How in major auction houses the collateral system has become the playground of speculators!
At the origin of the system of guarantees , there is the promise of auction houses made to owners of artworks who wish to sell them; "If your work is not sold at auction, the house buys it at a set price," they tell them. Over time, the opportunity to place this minimum auction opened to collectors, and in 2015, to private investors.
For these investors, the benefit is sure thing: the system put in place by large houses can indeed receive a sum of money if the work is sold above this irrevocable purchase order. The investor will then receive an agreed percentage in advance (between 15% and 30%) on the difference between his order and the final selling price.
The irrevocable purchase order is generally between the reserve price decided by the seller, and the low estimate of the work. It therefore allows to imagine a nice remuneration if the auction came to fly at the time of the sale. This is in any case the reasoning of more and more investors, for whom the goal is not to acquire a work, but to be under bidders in order to cash this compensation.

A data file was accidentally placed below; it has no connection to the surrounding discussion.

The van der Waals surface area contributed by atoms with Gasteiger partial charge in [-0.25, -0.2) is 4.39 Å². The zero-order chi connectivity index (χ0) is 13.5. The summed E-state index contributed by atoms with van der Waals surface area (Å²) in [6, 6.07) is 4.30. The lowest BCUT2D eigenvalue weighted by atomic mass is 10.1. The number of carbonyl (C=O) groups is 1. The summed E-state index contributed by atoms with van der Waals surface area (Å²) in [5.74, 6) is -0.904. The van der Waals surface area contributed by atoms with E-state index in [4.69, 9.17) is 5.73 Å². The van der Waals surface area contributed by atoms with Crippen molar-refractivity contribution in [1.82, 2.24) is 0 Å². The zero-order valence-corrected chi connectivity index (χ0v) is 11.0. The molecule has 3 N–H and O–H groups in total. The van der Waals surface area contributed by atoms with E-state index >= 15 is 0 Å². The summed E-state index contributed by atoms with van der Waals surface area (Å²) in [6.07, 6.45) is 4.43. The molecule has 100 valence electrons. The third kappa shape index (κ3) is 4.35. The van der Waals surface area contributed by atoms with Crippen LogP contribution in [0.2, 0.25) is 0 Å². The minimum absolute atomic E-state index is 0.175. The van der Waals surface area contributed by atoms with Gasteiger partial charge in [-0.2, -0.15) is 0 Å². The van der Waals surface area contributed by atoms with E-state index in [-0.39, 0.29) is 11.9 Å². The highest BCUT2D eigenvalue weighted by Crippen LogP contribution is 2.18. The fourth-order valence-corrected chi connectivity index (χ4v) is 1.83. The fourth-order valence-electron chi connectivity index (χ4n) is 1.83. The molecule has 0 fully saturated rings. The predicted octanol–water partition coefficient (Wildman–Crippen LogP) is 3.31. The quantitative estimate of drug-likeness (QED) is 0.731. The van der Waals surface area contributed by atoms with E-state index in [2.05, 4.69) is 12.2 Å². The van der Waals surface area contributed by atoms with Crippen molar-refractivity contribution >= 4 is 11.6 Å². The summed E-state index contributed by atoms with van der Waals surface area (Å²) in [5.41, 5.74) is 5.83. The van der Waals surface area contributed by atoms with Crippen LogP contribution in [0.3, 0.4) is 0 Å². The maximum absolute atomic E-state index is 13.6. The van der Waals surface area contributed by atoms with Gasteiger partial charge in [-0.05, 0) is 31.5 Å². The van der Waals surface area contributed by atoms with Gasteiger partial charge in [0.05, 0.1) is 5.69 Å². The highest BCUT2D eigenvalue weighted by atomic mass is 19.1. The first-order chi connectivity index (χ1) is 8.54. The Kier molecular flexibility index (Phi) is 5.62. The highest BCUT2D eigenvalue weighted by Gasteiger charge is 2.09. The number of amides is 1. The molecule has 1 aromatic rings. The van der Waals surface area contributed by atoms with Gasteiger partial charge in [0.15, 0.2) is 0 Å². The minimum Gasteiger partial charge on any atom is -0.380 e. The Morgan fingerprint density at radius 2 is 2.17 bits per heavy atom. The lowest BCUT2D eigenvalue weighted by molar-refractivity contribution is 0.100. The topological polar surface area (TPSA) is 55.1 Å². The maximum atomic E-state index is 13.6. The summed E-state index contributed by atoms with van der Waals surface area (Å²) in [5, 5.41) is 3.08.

The Wall Street Journal shows some figures that measure the phenomenon: Grégoire Billaut, head of contemporary art at Sotheby's, says that the number of these investors has increased from a few dozen to 90 in five years. In 2018, they placed an irrevocable purchase order on approximately 300 items, distributed at Christie's, Sotheby's and Phillips, for a total value of $ 1.3 billion.
As with any bet, there is a risk: to leave with a work that has not found a bidder, and it will be impossible to return to the market before a certain time. Investors limit their risk by betting on high-demand artists. The works of Basquiat, Warhol and Lichtenstein represent more than a billion dollars of guarantee over the last four years, representing 29% of the value of guaranteed sales since 2015.
Over time, the fact that a lot is guaranteed has even become a sign of trust for the market. Posted by a small asterisk in the catalogs, the works covered are often awarded. To further limit risks, investors pool them, forming groups, or calling on specialized firms such as Pie-eX.
The device was initially aimed at more conventional collectors, and reassured sellers as buyers. "If I win the auction, I'm not stuck, because at least I wanted the work. It's not an investment for me, " Halit Cingillioglu told the Wall Street Journal . This Turkish banker based in Monaco has guaranteed a dozen works in ten years. His son, Kemal, regrets to have one day bet on a work that he did not like, and which is today in his office: "I say to these newcomers that they must like these works that they guarantee, but they only want the financial gains. They do not know what they are doing. "
Washington post article